The UTMB’s 170-kilometer/105.6-mile loop around the Mont Blanc massif will bring more than 2,000 runners from France into Italy and, then, Switzerland before returning to the start/finish in Chamonix, France. Those runners who complete the full distance will have climbed more than 10,000 meters/33,000 feet.
As you’d expect, we’ll be covering UTMB live starting at 6 p.m. CEST (10 a.m. MDT in the U.S.) on Friday, August 31.
Check out our in-depth women’s preview for a look at the other half of the race!
While there are plenty of guys who could win this year’s UTMB, any discussion of who will win this year’s race is likely to center around two runners: Kilian Jornet and Jim Walmsley.
It’s probably not too soon to call Kilian Jornet the trail ultrarunner of the decade. Despite passions that call him to other pursuits in the mountains—namely alpinism and skiing—Kilian is always in the mix to win the ultramarathons he runs. A broken leg this past winter delayed the start of his racing season, but he kicked it off with a win at the Marathon du Mont-Blanc, then, crushed the record for England’s ultra-distance Bob Graham Round, and, earlier this month, won Sierre-Zinal for the sixth time. Kilian already has three UTMB wins (2008, 2009, & 2011), but was beat out for last year’s win by François D’haene. It’s hard to envision Kilian getting beat twice in a row…
But, Jim Walmsley (pre-race interview). Jim’s been shattering course records from 50km-100km for some years now, but until this year, his 100-mile resume didn’t match up. He had a DNF, other blowups, and, finally, a relatively strong finish with his fifth place at last year’s UTMB after setting the pace for much of the race. Then, this year’s Western States happened. Jim absolutely crushed the race, breaking the course record on a hot-enough day that this shouldn’t have been an option. While thought of as a speedster, Jim’s plenty strong enough in the mountains to give a Western States-like performance at UTMB. Hopefully, he runs his own race from the gun, rather than the run-ahead-and-wait approach that he employed to “run with” François and Kilian early in last year’s UTMB.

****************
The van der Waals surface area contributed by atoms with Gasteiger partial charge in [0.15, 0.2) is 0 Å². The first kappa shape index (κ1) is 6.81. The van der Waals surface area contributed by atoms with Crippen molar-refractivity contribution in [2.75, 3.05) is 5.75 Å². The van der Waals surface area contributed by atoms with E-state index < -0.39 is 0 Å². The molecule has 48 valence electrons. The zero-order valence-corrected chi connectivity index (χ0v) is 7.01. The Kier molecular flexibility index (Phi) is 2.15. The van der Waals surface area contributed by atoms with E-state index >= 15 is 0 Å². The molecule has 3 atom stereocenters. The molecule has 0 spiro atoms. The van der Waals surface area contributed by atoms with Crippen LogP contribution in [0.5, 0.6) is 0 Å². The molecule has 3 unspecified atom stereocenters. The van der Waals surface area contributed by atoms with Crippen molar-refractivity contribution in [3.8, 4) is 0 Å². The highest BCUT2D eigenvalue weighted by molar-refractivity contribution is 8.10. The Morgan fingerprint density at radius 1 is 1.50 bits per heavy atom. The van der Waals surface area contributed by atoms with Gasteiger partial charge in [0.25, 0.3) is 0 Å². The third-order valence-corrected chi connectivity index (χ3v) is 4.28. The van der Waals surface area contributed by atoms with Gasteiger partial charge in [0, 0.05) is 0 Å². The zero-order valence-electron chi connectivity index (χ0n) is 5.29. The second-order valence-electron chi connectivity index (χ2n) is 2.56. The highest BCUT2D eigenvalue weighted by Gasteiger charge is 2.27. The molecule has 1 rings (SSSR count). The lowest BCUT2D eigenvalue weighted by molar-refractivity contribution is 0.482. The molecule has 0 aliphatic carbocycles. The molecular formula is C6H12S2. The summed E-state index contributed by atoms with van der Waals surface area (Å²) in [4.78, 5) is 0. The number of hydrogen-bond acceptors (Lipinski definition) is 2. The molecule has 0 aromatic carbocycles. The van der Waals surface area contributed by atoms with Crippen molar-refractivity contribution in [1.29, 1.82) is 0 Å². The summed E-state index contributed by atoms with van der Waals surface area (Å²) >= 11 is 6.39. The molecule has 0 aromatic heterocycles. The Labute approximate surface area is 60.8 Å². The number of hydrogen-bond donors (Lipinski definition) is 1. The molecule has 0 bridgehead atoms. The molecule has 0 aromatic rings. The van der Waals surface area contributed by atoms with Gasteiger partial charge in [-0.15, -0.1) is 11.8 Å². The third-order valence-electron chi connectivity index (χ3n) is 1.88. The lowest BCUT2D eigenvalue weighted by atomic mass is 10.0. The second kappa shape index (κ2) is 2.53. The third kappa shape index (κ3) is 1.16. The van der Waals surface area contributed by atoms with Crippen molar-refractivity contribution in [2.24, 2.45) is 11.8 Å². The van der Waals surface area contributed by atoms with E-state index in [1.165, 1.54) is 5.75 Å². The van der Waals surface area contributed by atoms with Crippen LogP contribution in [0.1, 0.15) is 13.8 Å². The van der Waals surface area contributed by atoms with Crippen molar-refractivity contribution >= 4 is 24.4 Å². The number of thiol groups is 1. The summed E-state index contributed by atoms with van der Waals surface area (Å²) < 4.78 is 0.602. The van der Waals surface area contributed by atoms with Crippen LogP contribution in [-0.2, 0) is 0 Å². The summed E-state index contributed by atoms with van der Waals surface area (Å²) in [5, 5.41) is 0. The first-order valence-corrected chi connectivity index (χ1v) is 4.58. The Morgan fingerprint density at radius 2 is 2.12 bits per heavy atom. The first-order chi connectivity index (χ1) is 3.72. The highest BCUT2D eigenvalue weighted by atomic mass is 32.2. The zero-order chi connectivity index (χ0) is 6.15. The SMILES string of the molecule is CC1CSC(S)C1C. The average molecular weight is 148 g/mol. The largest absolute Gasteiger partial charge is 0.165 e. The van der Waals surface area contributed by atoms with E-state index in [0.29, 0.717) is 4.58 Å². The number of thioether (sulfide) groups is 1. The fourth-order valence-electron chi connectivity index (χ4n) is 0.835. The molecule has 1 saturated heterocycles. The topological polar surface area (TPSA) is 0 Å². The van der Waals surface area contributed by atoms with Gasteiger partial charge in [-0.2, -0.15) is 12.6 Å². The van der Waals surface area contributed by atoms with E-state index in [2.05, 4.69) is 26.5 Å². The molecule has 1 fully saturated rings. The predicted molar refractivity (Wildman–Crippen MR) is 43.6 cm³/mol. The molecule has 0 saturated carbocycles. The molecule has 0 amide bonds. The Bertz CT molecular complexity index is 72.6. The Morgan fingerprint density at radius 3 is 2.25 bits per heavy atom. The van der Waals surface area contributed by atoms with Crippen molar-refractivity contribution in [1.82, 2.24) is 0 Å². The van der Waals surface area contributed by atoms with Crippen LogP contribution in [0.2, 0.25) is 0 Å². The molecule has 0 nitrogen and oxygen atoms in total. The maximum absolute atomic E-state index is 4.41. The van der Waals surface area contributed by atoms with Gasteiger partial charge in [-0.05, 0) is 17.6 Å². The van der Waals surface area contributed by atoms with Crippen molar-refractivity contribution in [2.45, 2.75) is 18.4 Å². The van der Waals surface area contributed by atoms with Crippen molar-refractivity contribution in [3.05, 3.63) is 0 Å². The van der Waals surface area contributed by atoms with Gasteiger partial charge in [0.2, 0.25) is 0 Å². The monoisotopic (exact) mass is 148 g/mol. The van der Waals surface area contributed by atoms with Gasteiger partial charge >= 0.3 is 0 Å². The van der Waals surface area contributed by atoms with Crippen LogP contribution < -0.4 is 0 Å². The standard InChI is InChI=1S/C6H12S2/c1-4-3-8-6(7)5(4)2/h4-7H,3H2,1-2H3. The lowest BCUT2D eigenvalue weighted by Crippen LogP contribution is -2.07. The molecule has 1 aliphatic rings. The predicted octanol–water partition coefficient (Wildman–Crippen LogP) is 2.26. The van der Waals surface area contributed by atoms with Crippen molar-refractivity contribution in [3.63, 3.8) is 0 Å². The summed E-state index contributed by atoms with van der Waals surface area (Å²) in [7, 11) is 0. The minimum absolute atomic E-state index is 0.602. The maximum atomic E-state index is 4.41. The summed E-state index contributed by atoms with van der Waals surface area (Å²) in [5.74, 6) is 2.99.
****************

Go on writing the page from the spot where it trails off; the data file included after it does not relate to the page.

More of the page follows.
Without Kilian and Jim, each and every one of the following men would be in the discussion to win… and, since anything can happen in ultras, they still are. They’re also the guys most likely to round out the podium.
With two-straight third-place finishes at UTMB (2016 & 2017 post-race interviews), it’d be foolish to look past Tim Tollefson (pre-race interview) and his methodical racing. So far this year, Tim has a pair of thirds at the Lavaredo Ultra Trail and the Speedgoat 50k to go along with a DNF at Transgrancanaria. Cumulatively, these results aren’t quite as strong as his results heading into the past two UTMBs, but I see Tim as one of those runners who’ll only start if he’s 100% ready for the race.
Two-time UTMB champ (2013 & 2015 post-race interviews) Xavier Thévenard (pre-race interview) is back to run UTMB once again. In addition to UTMB, he’s won its sister races: OCC (2016), CCC (2010), and TDS (2014). Last year, in the strongest UTMB men’s field to date, Xavier took fourth. He’s obviously quite fit again this year, as shown by his impressive run at the Hardrock 100 last month before being disqualified at mile 91. Those strong 91 miles do give me a bit of pause regarding how Xavier will do at this year’s UTMB. Personally, I just can’t imagine racing Hardrock and UTMB hard in the same year, especially with the two races being a week closer than in most years.
The three-time defending Trail World Champion (2016, 2017, & 2018 post-race interviews), Luis Alberto Hernando (pre-race interview) has an up-and-down history at UTMB, but that up happens to be a second-place finish behind Thévenard in 2015. Hernando still seems best at and to focus on the roughly the 50-mile/80km distance, but that 2015 UTMB result is enough to show he can handle the 100-mile distance. At least from afar, it seems like he’s raced a lot less year, and if that’s intentional/purposeful rather than due to injury or fatigue, I think that’ll benefit him greatly.
During the past three UTMB festivals, Zach Miller (pre-race interview) has won CCC, taken sixth at UTMB, and, then, ninth, at UTMB… always in his aggressive, go-for-broke style. Just as with Walmsley at Western States, I firmly expect Zach to stick the landing at UTMB one of these years. After wrapping up last year with a second-place finish at The North Face Endurance Challenge 50-Mile Championships, Zach ran aggressively at the 85km Trail World Championships in Penyagolosa, Spain this May, leading much of the way before fading to eighth. Sometimes he nails it, sometimes he doesn’t, but it’s always fun to watch Zach race.
For whatever reason, I think the UTMB course really suits Alex Nichols. He’s shown he can run fast for a 100 miles in winning the Run Rabbit Run 100 in 2016 and taking second to Sandes at last year’s Western States 100. He’s also shown he can run fast at Mont Blanc, having won the Mont-Blanc 80k in 2015. While a quick look at a results website would suggest Alex has been quiet this year, he’s taken second at the Vibram Hong Kong 100km, easily won a local 50 miler this spring, and, then, crushed the supported Nolan’s 14 record in late June. If he’s recovered from that monster effort (and that’s a big if!), watch out for Alex.